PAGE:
The new Trudeau government has given every indication that it intends the Canadian Armed Forces to do more peacekeeping operations.
The mandate letter to Defence Minister Harjit Sajjan directed him to work with the minister of foreign affairs to renew Canada’s commitment to United Nations peace operations. This included:
- “Making Canada’s specialized capabilities—from mobile medical teams, to engineering support, to aircraft that can carry supplies and personnel—available on a case-by-case basis,”
- “Working with the minister of foreign affairs to help the United Nations respond more quickly to emerging and escalating conflicts and providing well-trained personnel to international initiatives that can be quickly deployed, such as mission commanders, staff officers, and headquarters units,” and
- “Leading an international effort to improve and expand the training of military and civilian personnel deployed on peace operations, while insisting that any peacekeepers involved in misconduct be held accountable by their own country and the United Nations.”
This mandate clearly is not a blanket commitment to put large numbers of Canadian servicemen and women into UN operations. Instead, it suggests specialists: commanders, staff officers, medical teams and other capabilities that the CAF can provide.
What is striking, however, is that only UN operations are specified. Will Canada now not do extra-UN peace operations? Not even NATO operations, as Canadians participated in during the operations in Former Yugoslavia? We shall see.
Not all UN operations are good or successful ones, of course, and Canada needs to apply a few rules before committing its soldiers abroad.
First, there needs to be broad political support at the United Nations and the will to act.
Second, the host nation or nations must agree to accept UN troops—and especially Canadians—on its soil and show good faith in wanting to resolve the crisis.
Third, fully-trained Canadian troops in the required numbers and with the weaponry necessary must be able to reach the conflict area quickly and be supplied readily, as assessed by National Defence Headquarters.
Fourth, Canada must have a withdrawal date stated in advance by the UN and/or the Canadian government and a clear exit strategy.
Finally, the mission must serve Canadian national interests and, if a substantial deployment is required, be approved in Parliament.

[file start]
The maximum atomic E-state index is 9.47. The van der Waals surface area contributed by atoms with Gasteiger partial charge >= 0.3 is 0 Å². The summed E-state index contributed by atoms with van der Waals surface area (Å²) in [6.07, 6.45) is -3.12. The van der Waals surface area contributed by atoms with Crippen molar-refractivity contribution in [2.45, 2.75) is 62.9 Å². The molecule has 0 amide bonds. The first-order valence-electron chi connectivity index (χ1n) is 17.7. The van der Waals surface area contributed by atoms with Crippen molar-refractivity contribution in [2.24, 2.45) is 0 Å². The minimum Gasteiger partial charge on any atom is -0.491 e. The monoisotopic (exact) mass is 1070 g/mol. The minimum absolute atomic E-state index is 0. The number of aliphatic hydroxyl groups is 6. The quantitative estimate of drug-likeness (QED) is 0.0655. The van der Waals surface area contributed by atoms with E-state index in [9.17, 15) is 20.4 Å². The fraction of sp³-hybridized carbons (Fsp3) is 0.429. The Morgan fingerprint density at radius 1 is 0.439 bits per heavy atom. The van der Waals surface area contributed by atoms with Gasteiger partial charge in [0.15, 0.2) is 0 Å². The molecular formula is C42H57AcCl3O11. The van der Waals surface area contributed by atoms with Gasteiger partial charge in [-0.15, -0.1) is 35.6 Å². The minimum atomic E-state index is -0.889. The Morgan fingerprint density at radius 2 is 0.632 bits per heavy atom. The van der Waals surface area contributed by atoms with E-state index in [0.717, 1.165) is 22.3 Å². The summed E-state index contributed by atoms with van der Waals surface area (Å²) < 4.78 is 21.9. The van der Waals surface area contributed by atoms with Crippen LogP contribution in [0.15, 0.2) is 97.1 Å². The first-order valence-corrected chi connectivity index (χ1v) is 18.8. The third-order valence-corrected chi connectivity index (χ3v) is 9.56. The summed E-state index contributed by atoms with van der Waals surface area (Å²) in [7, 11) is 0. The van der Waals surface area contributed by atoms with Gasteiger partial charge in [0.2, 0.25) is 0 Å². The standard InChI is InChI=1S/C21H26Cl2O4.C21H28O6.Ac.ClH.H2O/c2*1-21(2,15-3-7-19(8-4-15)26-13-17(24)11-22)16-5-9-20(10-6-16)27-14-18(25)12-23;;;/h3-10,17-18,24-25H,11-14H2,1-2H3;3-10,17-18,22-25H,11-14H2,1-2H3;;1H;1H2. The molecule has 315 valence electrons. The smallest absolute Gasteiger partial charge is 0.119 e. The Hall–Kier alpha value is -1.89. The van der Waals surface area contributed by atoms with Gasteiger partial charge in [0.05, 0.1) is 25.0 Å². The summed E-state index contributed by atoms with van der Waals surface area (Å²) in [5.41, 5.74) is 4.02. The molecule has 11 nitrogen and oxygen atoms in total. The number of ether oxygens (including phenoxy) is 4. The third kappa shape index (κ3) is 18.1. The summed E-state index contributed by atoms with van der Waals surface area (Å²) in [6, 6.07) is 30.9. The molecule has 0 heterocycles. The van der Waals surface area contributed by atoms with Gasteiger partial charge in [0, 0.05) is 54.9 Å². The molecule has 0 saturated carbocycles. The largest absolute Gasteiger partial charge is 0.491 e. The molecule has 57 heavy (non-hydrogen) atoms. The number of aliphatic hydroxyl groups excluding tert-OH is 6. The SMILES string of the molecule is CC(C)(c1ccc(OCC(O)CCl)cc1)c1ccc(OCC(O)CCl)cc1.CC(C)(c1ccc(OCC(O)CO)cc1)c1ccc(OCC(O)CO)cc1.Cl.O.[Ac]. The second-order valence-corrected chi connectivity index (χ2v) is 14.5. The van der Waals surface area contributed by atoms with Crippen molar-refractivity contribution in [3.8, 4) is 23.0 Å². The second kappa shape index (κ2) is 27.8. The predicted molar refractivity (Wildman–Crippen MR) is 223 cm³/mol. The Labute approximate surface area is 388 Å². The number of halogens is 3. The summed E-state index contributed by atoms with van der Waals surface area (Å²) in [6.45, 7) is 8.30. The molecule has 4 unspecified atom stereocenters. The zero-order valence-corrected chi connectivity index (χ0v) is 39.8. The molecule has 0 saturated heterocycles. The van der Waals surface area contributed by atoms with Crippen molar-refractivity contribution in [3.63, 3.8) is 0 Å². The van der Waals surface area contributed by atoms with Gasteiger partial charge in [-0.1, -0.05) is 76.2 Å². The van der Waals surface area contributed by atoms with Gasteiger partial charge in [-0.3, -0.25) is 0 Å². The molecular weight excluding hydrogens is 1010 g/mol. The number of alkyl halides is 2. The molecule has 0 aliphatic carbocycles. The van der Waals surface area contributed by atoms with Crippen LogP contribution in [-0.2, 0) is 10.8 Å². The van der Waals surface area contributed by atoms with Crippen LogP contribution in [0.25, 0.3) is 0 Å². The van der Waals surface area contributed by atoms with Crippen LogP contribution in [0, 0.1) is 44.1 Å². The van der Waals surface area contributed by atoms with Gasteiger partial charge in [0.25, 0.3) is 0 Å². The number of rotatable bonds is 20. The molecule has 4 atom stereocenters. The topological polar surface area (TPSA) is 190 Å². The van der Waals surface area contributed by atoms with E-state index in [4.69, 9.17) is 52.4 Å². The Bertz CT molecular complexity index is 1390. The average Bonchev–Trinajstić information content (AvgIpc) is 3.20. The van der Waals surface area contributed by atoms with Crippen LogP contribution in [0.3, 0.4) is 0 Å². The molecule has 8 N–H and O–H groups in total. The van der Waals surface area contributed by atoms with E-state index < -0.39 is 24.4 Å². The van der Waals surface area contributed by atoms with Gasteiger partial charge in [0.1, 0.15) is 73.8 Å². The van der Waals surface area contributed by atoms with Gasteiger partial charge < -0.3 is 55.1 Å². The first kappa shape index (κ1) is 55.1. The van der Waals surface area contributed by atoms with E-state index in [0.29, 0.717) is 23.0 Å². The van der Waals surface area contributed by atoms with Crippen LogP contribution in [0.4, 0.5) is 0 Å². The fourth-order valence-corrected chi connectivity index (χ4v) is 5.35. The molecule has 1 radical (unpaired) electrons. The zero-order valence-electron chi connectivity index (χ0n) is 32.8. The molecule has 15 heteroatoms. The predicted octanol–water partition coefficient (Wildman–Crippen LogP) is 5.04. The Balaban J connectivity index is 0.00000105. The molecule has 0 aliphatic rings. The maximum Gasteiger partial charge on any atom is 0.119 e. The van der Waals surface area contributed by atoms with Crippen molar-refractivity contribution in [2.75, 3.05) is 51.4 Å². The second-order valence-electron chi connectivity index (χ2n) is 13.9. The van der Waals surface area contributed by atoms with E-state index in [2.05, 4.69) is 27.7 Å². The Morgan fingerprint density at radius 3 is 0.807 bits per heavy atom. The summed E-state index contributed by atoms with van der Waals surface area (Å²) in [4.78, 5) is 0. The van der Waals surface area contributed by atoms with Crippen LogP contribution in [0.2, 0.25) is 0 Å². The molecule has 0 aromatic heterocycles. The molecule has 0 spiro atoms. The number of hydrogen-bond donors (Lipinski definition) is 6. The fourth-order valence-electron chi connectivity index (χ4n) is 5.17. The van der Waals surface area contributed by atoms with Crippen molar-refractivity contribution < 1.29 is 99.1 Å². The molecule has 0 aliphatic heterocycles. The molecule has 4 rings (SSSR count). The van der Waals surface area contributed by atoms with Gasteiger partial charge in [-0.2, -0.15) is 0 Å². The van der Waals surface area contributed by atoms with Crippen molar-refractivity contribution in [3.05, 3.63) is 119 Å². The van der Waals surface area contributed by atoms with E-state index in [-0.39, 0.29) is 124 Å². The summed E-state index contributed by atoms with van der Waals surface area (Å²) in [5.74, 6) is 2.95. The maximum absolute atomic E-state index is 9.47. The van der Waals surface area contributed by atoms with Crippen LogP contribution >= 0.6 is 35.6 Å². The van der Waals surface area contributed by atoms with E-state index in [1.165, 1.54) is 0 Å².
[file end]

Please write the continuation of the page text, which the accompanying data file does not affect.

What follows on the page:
Why such requirements?
Some UN operations—as in Cyprus—last forever. Canada sent a battalion-sized force to the Greek-Turkish island in 1964 and maintained that commitment through an extraordinary 59 rotations to 1993.
The Canadians had to fight to survive the invasion by Turkey, a NATO ally, in 1974. Such a never-ending failed mission serves no Canadian national interest. Other UN missions, as in Rwanda, were so understrength and ill-supported by New York and that General Roméo Dallaire, the UN commander and his handful of Canadian staff officers, had no chance to halt the massacres that occurred in 1994.
In other words, simply putting Canadian troops in blue helmets into a conflict zone provides no guarantee of success. Canadians are not divinely-inspired peacekeepers, and the Canadian government should never make almost automatic and reflexive commitments.
Peace operations can be useful, to be sure, but only the well-planned, well-supported ones work and only if the contending parties genuinely want a peaceful solution. That does not occur very often, and if such a desire for peace is absent, peacekeeping becomes peace enforcement—or war.
If we commit to such an operation, we need to know that there likely will be casualties.
Now, the buzz in Ottawa is that the Trudeau government is considering sending CAF personnel toBurundi to bolster the tiny UN peace mission already in place. This might be a useful way ofpreventing a genocidal civil war from worsening, if the Burundian government would agree to accept such a force.
But a spokesperson for Burundi’s president, Pierre Nkurunziza, has said the army and people will resist any expansion of the operation. “We will not allow foreign troops in Burundi. We don’t need them,” the president said. Ottawa will need to consider very carefully if Canadian troops can be effective in such a situation, which sounds more like war than a peace operation.
Minister Sajjan and the NDHQ staff should look at Burundi as a test case for the Trudeau government’s peacekeeping policy.
Peacekeeping, yes. But peacekeeping everywhere and every time New York asks? Not necessarily, and only if the auguries are favourable. In Burundi, they may not be.
Historian J.L. Granatstein is a fellow of the Canadian Global Affairs Institute.